Love never ends, says the Apostle; so we can be sure that it is eternal. It is the energizing force of heaven; it is God himself. Now God has no beginning, and so neither does love, since God is love. But inasmuch as God has no beginning and no end, even so love is the source, middle, and eternal goal of all existence.
Love is not only an all-pervasive energy, it is also ordered by Christ as the greatest commandment, and St. Paul says love is the fulfillment – or accomplishment – of the law. It is the whole point of the law. So we see that love not only pervades time and eternity; it is also our moral purpose.
Of course love has a subject (a lover) and an object (a beloved). True love is both a generous attitude and a gift that is given to someone. When we love things more than people, or creation more than God, we may say our love is false or misguided. So true love properly values God above all, and humans more than material goods. God is the ultimate object of our love, and likewise other humans and their well-being are the proper objects of love.
It is entirely possible, and indeed commonplace for us humans to cherish, dwell on and love lesser things before the greater things. Sin and suffering consist in misuse, or in the disordering of creation. The proper order of God’s creation has been upset through the fall. God is above man, man above creation. So God is loved and worshiped above all, then man is loved, then creation is loved and cared for by God through man. When this order is upset by angels or humans, this is when you have sin or misguided, blameworthy passion.
‘Passion’ comes from the Greek word that means suffering or illness, and can refer to an illness of soul or body. I am particularly fond of how St. Maximus the Confessor uses this word. He says, “A blameworthy passion is a movement of the soul contrary to nature” – in other words, outside of the purpose for which the soul was created. Likewise, he says “The blameworthy passion of love engrosses the mind in material things. The praiseworthy passion of love binds it even to divine things.” Maximus articulates the proper direction of our capacity to love, not unlike St. Augustine’s concept of “rightly ordered love.” Augustine basically asserts that sin is not the opposite of virtue, but the unfortunate disorganizing of our loves into misplaced priorities.
This can be a helpful corrective to a view of sin which locates the attention upon violation of commandments. Indeed, it is true that God gave us commandments for our benefit, and the church fathers would have us see the commandments as a real gift from God completely and utterly conducive and correlative to our original nature. In other words, when God commanded that the first man and woman not eat from the tree of knowledge of good and evil, it was completely in accord or agreement with their natural dependence upon God and his Word to have faith in his commandment. St. Theophan the Recluse says obedience to the commandments of God places the natural faculties of humans in complete accordance with the original purpose and design with which we were created by God. It was when the crafty serpent challenged the Word of God in the mind of the humans, “Did God really say . . . ?” that they cast doubt upon their memory of God’s commandment. St. Thalassios the Libyan locates the beginning of vice within forgetfulness and ignorance, and this is what we see in the beginning of Genesis, from when the humans doubt the command of God, then disobey, and then are cast out of the garden of Eden to work the soil. After that, with their descendants upon the earth we are told that forgetfulness of God after the first few generations prevails along with lawlessness.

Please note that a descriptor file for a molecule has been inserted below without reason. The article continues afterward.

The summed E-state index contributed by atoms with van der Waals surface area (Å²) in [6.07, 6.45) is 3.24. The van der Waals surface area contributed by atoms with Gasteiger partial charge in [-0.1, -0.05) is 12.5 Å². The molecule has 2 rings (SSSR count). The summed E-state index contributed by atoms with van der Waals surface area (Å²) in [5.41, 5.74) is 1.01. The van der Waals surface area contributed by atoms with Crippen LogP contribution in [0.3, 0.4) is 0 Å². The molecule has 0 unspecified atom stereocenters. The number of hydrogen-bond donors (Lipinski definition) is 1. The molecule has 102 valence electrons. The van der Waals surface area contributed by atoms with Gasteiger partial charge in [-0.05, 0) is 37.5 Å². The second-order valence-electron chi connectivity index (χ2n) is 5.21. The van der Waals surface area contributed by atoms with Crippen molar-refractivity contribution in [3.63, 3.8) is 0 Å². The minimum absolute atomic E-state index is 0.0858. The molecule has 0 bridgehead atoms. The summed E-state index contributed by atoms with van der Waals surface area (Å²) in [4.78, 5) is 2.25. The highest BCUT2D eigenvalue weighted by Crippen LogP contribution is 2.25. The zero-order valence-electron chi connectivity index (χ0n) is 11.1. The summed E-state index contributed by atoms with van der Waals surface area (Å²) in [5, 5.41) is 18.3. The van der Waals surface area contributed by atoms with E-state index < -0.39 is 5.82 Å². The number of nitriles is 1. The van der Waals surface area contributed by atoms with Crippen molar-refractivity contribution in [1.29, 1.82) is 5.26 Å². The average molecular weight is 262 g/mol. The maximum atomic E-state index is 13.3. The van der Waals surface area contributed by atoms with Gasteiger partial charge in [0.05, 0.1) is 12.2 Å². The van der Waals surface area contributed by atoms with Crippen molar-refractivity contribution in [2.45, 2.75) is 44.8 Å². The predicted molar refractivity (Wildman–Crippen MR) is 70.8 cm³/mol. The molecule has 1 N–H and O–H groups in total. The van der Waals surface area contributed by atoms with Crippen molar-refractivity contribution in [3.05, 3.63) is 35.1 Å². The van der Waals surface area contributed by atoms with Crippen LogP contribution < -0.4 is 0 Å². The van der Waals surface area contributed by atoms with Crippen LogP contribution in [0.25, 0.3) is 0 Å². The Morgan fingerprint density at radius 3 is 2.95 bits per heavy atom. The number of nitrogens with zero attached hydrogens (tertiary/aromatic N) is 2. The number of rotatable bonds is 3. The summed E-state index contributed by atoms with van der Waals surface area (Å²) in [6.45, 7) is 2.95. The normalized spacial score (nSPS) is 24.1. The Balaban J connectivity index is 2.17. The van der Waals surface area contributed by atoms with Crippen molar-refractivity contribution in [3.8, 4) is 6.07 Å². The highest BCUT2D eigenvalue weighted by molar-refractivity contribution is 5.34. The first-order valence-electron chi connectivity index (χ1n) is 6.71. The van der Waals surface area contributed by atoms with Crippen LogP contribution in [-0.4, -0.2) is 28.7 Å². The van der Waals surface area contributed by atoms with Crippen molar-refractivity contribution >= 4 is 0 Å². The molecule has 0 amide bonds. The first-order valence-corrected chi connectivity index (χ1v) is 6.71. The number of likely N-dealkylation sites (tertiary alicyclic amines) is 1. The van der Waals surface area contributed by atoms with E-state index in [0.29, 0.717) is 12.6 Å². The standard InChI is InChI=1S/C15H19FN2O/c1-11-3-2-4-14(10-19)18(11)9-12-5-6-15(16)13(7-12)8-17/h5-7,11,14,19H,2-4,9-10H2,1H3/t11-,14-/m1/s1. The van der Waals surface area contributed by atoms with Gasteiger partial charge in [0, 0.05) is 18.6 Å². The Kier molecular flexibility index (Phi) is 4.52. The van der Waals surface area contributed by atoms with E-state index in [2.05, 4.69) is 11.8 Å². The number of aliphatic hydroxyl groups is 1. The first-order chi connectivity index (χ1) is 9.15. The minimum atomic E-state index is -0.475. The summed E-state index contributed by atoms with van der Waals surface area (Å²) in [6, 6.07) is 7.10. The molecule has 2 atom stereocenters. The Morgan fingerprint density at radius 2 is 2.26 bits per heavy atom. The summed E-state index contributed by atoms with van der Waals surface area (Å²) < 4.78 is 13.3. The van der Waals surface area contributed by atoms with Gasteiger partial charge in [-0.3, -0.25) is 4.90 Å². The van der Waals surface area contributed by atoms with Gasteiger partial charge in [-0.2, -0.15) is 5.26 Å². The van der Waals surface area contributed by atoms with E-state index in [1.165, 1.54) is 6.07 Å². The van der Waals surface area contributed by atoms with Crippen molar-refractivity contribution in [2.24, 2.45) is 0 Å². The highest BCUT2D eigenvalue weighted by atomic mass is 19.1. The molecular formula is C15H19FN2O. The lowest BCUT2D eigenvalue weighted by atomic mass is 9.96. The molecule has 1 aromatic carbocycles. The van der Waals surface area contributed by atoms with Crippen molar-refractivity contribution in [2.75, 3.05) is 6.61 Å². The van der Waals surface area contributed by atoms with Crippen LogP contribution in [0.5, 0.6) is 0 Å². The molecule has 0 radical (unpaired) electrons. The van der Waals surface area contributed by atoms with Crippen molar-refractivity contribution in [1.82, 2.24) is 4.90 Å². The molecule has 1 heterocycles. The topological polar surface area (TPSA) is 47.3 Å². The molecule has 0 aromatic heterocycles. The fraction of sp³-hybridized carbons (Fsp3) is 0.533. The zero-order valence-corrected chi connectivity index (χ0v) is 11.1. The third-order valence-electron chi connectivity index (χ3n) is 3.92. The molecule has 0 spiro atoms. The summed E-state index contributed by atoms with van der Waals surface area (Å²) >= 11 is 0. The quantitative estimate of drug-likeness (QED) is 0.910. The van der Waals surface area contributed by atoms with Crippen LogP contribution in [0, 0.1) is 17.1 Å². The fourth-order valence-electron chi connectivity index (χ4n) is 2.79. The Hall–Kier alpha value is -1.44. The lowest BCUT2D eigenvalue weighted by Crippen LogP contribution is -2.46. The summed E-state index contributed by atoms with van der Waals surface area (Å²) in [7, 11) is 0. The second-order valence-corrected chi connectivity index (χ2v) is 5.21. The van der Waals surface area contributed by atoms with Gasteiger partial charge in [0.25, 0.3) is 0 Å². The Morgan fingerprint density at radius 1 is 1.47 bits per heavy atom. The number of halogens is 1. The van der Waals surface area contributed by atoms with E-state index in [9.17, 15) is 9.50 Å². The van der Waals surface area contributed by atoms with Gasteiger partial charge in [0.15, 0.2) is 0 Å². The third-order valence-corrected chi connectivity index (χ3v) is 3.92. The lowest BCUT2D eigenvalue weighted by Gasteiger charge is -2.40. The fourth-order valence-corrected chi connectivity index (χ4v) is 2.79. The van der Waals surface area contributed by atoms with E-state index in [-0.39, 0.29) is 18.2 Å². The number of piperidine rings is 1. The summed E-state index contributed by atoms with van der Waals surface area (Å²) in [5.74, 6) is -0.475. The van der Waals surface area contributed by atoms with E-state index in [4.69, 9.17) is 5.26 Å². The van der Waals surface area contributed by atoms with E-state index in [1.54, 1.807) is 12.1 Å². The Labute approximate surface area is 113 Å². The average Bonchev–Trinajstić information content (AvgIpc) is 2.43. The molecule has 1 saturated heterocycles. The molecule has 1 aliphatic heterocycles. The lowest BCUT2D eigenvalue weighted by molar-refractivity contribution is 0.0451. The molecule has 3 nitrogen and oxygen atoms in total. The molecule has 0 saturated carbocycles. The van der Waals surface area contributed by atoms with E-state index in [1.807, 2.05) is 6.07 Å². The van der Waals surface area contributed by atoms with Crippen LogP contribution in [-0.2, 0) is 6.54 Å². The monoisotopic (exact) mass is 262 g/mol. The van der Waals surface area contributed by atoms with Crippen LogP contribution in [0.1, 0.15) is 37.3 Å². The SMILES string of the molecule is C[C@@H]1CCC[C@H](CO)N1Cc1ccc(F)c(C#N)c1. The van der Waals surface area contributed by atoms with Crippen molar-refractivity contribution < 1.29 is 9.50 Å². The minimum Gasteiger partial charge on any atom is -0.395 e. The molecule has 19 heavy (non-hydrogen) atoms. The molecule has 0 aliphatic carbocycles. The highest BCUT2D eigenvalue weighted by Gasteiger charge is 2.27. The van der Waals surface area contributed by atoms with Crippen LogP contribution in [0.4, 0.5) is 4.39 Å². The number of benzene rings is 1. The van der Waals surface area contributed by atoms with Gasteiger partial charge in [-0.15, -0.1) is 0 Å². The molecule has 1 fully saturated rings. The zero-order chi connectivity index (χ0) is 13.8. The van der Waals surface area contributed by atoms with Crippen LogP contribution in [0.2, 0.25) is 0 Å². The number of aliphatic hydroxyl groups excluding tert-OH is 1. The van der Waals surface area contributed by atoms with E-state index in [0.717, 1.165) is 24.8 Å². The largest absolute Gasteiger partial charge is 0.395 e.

So sin is not only disordered love, a living outside of God’s commandments for which we were created, but it is also forgetfulness of God. I would also like to point out another primary meaning of the word sin – in Greek hamartia – to “miss the mark”. St. Nikodimos of Athos says, “Sin means failure, because it causes the one who commits it to fail to achieve the purpose for which he was created by God.” And we know from St. Paul in his letter to the Ephesians that we are to “all attain to the unity of the faith and of the knowledge of the Son of God, to mature manhood, to the measure of the stature of the fulness of Christ.” In Orthodoxy sin is not so much seen as a violation of a rule, or a transgression, though it is certainly that, but as failure to become what we were created to become in the first place, which divine image Christ has come to restore in us.
So what sort of hope ought this engender within us? Let me proffer a few suggestions:
- If sin is misdirected love, or disordered love, loving things at the wrong time, essentially idolatry, it means that we merely need to re-organize our priorities, perhaps. We ought to turn to Christ and ask him to help us redeem the time, and focus on loving God and our neighbor, more than stuff.
- As regards commandments, we ought to remember that a commandment is a word of God, and Jesus is the original, ultimate and final Word of God. Christ revealed the true way of fulfilling the law. Perhaps we ought to look again at the words of Christ, and endeavor to fulfill his commands, by his mercy, trusting in his Grace, with the understanding that to do the commandments is to inhabit the Word of God, and to participate in it.
- As we remember God and Christ’s commandments, we will hopefully move from forgetfulness of God to the remembrance of God. The Jesus Prayer can also help, to remember the Name of Jesus. As we do this, we hope with God’s help and grace through the sacraments through the church to slowly become what we were created to be – human, lowly, dignified creatures in communion with the loving Creator Trinity who made us.